winners of the past and point out the rich history of players who have worn The Note. Last night's featured player was the big defenseman who just became a Hall-of-Famer, Chris Pronger. The script pointed out the fantastic '99-2000 season in which he won both the Norris Trophy as the league's top defenseman, and the Hart Trophy as league MVP. Prongs was in the building last night, but chose to decline the opportunity to appear on the video board to receive an ovation after the presentation. A great, and still humble, Blues player of the recent past.
  • Tony X--(in real life Anthony Holmes) a Twitter sensation locally, and nationally, with his
    tweets about finding hockey to be exciting on TV during the Blackhawks series, was a guest of the Blues at last night's game. He was shown on the video board a few times. And, once again displaying the power of social media, was cheered loudly by the crowd. Things have definitely changed in a big way since I got into this mass-media thing. 
  • Being up close, I like to watch the facial expressions of key players to get a read on their mood when I have some time between announcements. Last night, after the Blues took the lead, I decided to keep an eye on Stars captain Jamie Benn. The disappointment, frustration, (and it's entirely possible I could be reading more into this one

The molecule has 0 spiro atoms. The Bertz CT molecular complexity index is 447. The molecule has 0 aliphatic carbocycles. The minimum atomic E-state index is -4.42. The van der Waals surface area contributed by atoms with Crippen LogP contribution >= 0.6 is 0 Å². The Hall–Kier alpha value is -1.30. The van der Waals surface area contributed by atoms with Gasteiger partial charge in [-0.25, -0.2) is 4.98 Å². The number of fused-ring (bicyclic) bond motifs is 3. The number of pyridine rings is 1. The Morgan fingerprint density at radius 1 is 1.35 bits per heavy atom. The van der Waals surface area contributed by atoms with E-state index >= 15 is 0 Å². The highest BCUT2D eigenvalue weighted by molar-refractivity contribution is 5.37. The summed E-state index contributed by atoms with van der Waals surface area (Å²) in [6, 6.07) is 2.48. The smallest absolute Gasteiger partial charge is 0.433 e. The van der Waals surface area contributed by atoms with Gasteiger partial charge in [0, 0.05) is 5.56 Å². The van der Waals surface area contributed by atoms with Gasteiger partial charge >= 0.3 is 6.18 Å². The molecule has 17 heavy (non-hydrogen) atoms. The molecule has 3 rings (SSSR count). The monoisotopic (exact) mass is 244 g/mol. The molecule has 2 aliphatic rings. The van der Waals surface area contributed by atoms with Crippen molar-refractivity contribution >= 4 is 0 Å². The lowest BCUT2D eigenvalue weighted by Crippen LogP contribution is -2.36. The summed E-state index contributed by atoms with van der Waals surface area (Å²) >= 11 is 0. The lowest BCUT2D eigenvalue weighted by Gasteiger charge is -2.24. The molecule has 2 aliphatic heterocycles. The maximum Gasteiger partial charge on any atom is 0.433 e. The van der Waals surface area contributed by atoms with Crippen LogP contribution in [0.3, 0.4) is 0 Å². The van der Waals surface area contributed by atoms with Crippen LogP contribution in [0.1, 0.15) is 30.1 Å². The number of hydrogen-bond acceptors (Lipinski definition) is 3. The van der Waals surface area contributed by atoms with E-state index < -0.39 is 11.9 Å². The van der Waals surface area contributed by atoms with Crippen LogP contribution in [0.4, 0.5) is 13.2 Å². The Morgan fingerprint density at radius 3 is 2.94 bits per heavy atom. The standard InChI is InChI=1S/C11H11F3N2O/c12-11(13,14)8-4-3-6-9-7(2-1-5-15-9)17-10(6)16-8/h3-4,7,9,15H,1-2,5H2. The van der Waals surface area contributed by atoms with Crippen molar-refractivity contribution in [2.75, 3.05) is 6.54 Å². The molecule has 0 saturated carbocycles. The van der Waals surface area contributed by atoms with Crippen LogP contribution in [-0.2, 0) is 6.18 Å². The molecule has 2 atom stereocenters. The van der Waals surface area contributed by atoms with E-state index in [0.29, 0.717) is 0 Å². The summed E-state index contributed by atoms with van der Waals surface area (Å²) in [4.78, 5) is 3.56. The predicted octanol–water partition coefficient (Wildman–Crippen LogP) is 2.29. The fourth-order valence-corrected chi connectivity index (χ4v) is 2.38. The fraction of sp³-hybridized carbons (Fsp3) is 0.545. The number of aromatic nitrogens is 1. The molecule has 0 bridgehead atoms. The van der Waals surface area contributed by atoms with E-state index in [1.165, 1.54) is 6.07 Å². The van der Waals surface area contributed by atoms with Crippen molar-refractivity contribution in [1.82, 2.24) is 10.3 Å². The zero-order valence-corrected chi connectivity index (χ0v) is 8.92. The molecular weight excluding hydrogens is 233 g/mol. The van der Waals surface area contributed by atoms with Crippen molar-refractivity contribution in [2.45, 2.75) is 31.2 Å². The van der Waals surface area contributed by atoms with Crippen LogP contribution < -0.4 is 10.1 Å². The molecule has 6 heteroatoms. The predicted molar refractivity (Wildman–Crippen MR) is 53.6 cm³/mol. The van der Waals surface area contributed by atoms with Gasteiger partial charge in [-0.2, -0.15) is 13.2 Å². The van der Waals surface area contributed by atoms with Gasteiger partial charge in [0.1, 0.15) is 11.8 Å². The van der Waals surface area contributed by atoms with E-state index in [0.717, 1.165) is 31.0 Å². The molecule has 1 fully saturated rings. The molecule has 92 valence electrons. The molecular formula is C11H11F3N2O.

than is there) resignation, he displayed was apparent to me. I'm quite sure he and his team will come out refreshed and ready on Thursday. 
I'll have another edition of TYMNHS after Game 4. Thanks for reading.

Tuesday, April 26, 2016


-Things You Might Not Have Seen (on TV in game 7 of the Blues-Blackhawks series. And almost 20% of the entire Chicago and St. Louis markets were watching last night's game. Record-setting numbers.)

Blues win 3-2 on Troy Brouwer's third-period goal and move on to meet Dallas in the second round. As a side note, I have done the PA announcing for over 1300 Blues games, and only a few stick out in my memory. (Of course my memory isn't what it used to be). But, last night's win, and the amazing, electric atmosphere at Scottrade Center, especially late in the third period, will stick with me for as long as I'm still around. Here's what you might not have seen on TV last night.

  • Charles Glenn, (the regular anthem singer for the Blues) and occasional special-guest anthem